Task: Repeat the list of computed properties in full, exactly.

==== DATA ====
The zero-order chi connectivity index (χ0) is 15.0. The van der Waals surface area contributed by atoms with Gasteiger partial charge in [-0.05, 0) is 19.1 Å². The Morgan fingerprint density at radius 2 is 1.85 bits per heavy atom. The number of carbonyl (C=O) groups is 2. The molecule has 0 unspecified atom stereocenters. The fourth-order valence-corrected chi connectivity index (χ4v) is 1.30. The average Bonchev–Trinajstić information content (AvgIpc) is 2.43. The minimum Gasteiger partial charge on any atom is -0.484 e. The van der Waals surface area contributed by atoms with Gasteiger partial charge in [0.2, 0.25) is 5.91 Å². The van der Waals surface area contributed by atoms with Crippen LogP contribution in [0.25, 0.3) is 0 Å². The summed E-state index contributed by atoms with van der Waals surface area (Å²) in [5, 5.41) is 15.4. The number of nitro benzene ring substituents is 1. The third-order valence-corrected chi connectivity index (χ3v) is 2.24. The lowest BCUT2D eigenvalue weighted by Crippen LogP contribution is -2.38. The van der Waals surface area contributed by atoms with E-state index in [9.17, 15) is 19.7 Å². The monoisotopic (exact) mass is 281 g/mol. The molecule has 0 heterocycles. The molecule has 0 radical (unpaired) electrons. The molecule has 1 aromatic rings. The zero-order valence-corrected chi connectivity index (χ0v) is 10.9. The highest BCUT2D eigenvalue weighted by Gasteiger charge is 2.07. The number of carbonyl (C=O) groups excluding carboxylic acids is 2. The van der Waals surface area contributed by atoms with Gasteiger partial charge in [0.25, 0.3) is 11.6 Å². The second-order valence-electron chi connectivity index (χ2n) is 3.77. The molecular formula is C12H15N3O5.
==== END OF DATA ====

The zero-order chi connectivity index (χ0) is 15.0. The van der Waals surface area contributed by atoms with Gasteiger partial charge in [-0.05, 0) is 19.1 Å². The Morgan fingerprint density at radius 2 is 1.85 bits per heavy atom. The number of carbonyl (C=O) groups is 2. The molecule has 0 unspecified atom stereocenters. The fourth-order valence-corrected chi connectivity index (χ4v) is 1.30. The average Bonchev–Trinajstić information content (AvgIpc) is 2.43. The minimum Gasteiger partial charge on any atom is -0.484 e. The van der Waals surface area contributed by atoms with Gasteiger partial charge in [0.2, 0.25) is 5.91 Å². The van der Waals surface area contributed by atoms with Crippen LogP contribution in [0.25, 0.3) is 0 Å². The summed E-state index contributed by atoms with van der Waals surface area (Å²) in [5, 5.41) is 15.4. The number of nitro benzene ring substituents is 1. The third-order valence-corrected chi connectivity index (χ3v) is 2.24. The lowest BCUT2D eigenvalue weighted by Crippen LogP contribution is -2.38. The van der Waals surface area contributed by atoms with E-state index in [9.17, 15) is 19.7 Å². The monoisotopic (exact) mass is 281 g/mol. The molecule has 0 heterocycles. The molecule has 0 radical (unpaired) electrons. The molecule has 1 aromatic rings. The zero-order valence-corrected chi connectivity index (χ0v) is 10.9. The highest BCUT2D eigenvalue weighted by Gasteiger charge is 2.07. The number of carbonyl (C=O) groups excluding carboxylic acids is 2. The van der Waals surface area contributed by atoms with Gasteiger partial charge in [0.25, 0.3) is 11.6 Å². The second-order valence-electron chi connectivity index (χ2n) is 3.77. The molecular formula is C12H15N3O5.